Summer Sailing Footwear – Flip flops or not?
“What shoes should I wear on a tall ship?”
Not everybody has feet that can clamber up the mast of a tall ship barefoot, or can do the Australian backpacker look, travelling with just a pair of Brazillian ‘Havaianas’.
So for the casual holiday sailor, what footwear should they pack for a summer voyage or a tropical ocean crossing on one of our ships?
Busting the Bare Foot Myth
Bare foot on a wooden deck is lovely at anchor, where you are unlikely to stumble and stub your toes on a cleat. It might be a nice fantasy but climbing the rigging is slow and painful if you are not already a wild barefoot child.
Also going ashore without shoes will limit your adventure. In wet weather scrunching your feet up to grip slippery decks is a lot harder than relying on non slip deck shoes.
Where can I do Barefoot Sailing?
As a youngster growing up on the cruel pebble beaches of Sussex, I was never able to embrace barefoot as an outfit. My fear of flip flops was reinforced by crewing UK tall ships, where steel toe capped rigger boots were considered ‘de rigueur,’ even with shorts in summer.
Imagine my spiritual awakening in my 40’s when I sailed to Brazil on a Dutch tall ship and my ship mates pattered around in bare feet. You were even allowed to climb the rigging like the poor shoe-less sailors of old.
My Finnish, Australian and South African shipmates had soles as hard as nails. They were not too chuffed at me wearing sandals, as I couldn’t tell if I had stepped on their toes.
When is Barefoot a Good Idea?
- Airing your feet in the tropics
- When being an authentic pirate as a film extra
- When steering – as no other job to rush to (but don’t forget suncream on tops of feet)
- Off watch -keep shoes close for exciting action you might want to join
- When your mates are also all barefoot & feeling vulnerable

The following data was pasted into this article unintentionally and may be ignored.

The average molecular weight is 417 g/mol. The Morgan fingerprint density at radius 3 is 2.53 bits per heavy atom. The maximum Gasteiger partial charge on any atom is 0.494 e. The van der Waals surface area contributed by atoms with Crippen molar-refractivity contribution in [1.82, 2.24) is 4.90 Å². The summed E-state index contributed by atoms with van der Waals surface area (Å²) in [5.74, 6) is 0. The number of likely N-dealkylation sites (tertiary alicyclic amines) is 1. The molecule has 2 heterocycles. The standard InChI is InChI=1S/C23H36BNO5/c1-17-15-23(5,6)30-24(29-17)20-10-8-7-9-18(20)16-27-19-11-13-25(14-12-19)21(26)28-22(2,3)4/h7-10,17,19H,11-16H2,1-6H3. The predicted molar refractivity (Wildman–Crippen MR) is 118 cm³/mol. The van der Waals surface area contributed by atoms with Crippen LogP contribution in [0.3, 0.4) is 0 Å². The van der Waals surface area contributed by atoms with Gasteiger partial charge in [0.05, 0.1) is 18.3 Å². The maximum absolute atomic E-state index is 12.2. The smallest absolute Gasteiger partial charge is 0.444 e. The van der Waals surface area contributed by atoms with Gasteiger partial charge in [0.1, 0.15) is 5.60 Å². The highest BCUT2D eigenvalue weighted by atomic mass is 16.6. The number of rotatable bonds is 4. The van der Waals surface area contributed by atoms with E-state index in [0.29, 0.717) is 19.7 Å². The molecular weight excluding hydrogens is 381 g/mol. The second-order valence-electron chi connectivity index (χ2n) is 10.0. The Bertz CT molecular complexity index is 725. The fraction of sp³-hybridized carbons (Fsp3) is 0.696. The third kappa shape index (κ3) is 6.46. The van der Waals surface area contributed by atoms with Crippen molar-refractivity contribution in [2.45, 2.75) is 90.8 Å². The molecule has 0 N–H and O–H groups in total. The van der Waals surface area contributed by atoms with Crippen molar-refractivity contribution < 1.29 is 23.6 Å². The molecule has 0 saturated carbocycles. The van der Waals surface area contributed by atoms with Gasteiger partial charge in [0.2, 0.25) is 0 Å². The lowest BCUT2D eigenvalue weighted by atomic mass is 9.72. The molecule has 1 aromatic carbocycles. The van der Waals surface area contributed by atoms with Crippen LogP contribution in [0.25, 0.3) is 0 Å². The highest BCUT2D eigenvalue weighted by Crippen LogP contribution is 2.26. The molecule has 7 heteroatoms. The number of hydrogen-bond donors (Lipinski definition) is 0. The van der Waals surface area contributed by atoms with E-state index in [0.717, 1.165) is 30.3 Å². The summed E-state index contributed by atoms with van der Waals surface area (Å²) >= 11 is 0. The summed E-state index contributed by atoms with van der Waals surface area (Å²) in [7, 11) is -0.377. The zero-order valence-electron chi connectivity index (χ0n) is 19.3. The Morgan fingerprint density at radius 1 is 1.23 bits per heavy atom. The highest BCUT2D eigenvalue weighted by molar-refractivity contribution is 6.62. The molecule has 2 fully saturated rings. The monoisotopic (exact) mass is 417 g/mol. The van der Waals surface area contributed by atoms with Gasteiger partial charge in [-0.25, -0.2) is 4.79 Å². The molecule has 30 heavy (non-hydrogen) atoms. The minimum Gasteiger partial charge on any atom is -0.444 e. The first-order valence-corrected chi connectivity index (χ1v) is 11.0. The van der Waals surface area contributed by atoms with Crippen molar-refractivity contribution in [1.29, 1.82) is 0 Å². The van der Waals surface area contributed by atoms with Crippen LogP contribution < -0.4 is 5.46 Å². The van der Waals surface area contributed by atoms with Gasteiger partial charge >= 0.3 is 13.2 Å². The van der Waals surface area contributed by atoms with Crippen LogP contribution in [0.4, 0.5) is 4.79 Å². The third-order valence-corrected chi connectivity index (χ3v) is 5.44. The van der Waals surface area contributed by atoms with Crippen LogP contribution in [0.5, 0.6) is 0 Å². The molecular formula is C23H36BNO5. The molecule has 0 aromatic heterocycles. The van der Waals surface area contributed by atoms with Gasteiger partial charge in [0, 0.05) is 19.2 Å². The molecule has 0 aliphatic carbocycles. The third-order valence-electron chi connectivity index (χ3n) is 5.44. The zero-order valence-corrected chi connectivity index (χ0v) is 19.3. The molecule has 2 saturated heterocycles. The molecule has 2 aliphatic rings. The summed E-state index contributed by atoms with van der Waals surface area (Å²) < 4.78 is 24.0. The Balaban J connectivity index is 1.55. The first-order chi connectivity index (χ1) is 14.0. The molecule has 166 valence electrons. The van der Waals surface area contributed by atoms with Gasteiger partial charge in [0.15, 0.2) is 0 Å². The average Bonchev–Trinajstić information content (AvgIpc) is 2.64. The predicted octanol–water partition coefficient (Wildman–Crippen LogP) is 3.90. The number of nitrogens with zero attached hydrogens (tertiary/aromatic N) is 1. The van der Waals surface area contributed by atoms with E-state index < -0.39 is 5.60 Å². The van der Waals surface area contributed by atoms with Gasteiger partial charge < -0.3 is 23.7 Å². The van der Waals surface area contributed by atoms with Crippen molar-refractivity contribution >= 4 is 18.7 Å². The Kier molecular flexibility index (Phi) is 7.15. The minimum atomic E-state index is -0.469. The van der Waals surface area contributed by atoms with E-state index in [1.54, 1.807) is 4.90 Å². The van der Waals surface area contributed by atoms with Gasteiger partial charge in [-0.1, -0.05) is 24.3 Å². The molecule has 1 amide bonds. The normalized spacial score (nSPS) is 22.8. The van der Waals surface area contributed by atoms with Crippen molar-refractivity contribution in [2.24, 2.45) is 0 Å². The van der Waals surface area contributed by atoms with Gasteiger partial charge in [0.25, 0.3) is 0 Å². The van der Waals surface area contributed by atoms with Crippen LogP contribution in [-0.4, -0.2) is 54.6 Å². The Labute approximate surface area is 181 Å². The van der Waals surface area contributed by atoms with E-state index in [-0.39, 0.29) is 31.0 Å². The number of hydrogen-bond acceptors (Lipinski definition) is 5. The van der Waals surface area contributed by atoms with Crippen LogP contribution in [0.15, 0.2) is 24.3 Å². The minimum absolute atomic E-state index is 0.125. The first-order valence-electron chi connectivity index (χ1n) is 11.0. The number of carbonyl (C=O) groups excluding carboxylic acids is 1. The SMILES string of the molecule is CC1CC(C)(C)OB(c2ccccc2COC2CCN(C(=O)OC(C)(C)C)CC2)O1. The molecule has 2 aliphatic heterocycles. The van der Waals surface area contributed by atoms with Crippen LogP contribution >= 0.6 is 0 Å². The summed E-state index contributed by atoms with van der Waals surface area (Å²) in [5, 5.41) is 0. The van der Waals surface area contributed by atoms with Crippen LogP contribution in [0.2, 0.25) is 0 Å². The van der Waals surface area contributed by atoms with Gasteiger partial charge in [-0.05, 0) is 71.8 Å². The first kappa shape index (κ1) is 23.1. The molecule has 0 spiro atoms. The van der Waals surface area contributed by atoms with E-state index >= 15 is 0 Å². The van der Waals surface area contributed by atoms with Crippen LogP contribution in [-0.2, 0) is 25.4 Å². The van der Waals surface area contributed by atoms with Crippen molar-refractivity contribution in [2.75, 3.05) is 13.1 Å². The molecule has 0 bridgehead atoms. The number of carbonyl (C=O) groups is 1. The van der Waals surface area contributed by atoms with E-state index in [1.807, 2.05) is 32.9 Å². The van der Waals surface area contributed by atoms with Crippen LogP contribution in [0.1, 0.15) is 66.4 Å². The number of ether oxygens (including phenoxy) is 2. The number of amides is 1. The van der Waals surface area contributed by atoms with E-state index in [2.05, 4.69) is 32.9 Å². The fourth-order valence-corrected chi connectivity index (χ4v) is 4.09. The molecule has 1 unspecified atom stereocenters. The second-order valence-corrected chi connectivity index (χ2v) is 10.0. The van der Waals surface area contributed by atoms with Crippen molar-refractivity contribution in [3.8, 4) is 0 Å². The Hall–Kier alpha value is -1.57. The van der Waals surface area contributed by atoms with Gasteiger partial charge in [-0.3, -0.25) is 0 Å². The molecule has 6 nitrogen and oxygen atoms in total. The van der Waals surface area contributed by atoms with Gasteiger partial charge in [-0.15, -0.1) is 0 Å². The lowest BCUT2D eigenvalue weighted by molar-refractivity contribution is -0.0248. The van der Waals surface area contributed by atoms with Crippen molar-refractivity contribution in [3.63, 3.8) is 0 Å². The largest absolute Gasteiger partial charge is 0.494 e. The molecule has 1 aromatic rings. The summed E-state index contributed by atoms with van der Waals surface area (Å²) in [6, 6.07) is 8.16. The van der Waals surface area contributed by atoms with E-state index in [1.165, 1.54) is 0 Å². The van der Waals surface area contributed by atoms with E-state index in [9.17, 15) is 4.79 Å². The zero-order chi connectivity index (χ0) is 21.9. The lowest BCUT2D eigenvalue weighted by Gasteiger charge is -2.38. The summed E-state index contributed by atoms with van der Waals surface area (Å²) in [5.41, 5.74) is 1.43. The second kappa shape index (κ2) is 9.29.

5 places not to wear flip flops (thongs) on a boat
There is a lot of walking backwards on sailing ships and traditional boats. With flip flops or thongs you can easily walk out of them.
Classic flip flop overboard territories are:
- Walking out on bowsprit wires
- Climbing back down the rigging, especially dangling over futtock shrouds
- stepping off foot ropes backwards – when aloft
- Descending rope ladders backwards into dinghies
- Companionway steps – sailors are supposed to do it backwards
- Playing kiss chase with the bosun
Sensible Sailor Shoes – Footwear Pros and Cons
- Rubber Boots in Summer?
Nobody wants to take sailing boots in summer, but there are a few advantages in some destinations. Midge protection for your ankles in Scotland. Summer Arctic destinations like Svalbard, Greenland, Lofoten or NW Passage and even Northern Europe can chuck some rough summer gales at you, so you won’t feel totally stupid arriving with wellies. You can also collect mussels in them.
- Walking boots for versatility
good for rugged walking ashore and cooler days on deck. Bomb proof protection for feet if you are a bit clumsy and waterproof in light rain if wearing salopettes. Great for climbing rigging without getting your feet squished between wire shrouds. Lightweight Goretex fabric boots are best but wash them in fresh water when you come home.
- Sandals with toe protection
Try Keen, Merrell or cheap lookalikes. Offers best of both worlds. Cool, quick drying, good protection for toes or playing footie on the beach. Cons are when they fill up with sand it doesn’t come out.
- Leather Deck Shoes
Look like a proper yachtie. Offers good grip and protection. Fashionistas need to watch which label they buy. Personally I gave up wearing them as too flat for career sailor on my feet all day.
- All Terrain Sandals
Sizing -make sure your toes don’t poke over edge. Cheap option with good arch support. Ideal for deck and ashore and don’t take up much space packing. Not warm when wet, but not much summer footwear is. Fabric dries quicker than leather.
- Sports shoes
Perfectly adequate but you need a second shoe option as they take ages to dry if they get wet….and they will.
- Neoprene booties or soft soled rockpool shoes
I wouldn’t. Neoprene type windsurfing in dinghy boots are not designed for walking or climbing. In terms of warmth they work the same way as a wetsuit. Warm when actively moving in water. Freezing if wearing all day. No arch support, easy to bruise heels, get ‘trench foot’ or get Plantar Facitius if you haven’t got super strong foot muscles.
Debbie’s Footwear Top Choice:
- Musto Ocean leather boots – waterproof and breathable.
- Lightweight walking boots (if exploring ashore in wild places)
- Keen Newport Sandals with covered toe
Summer or Winter Sun destinations
- 2 x keen sandals
- girlie party shoes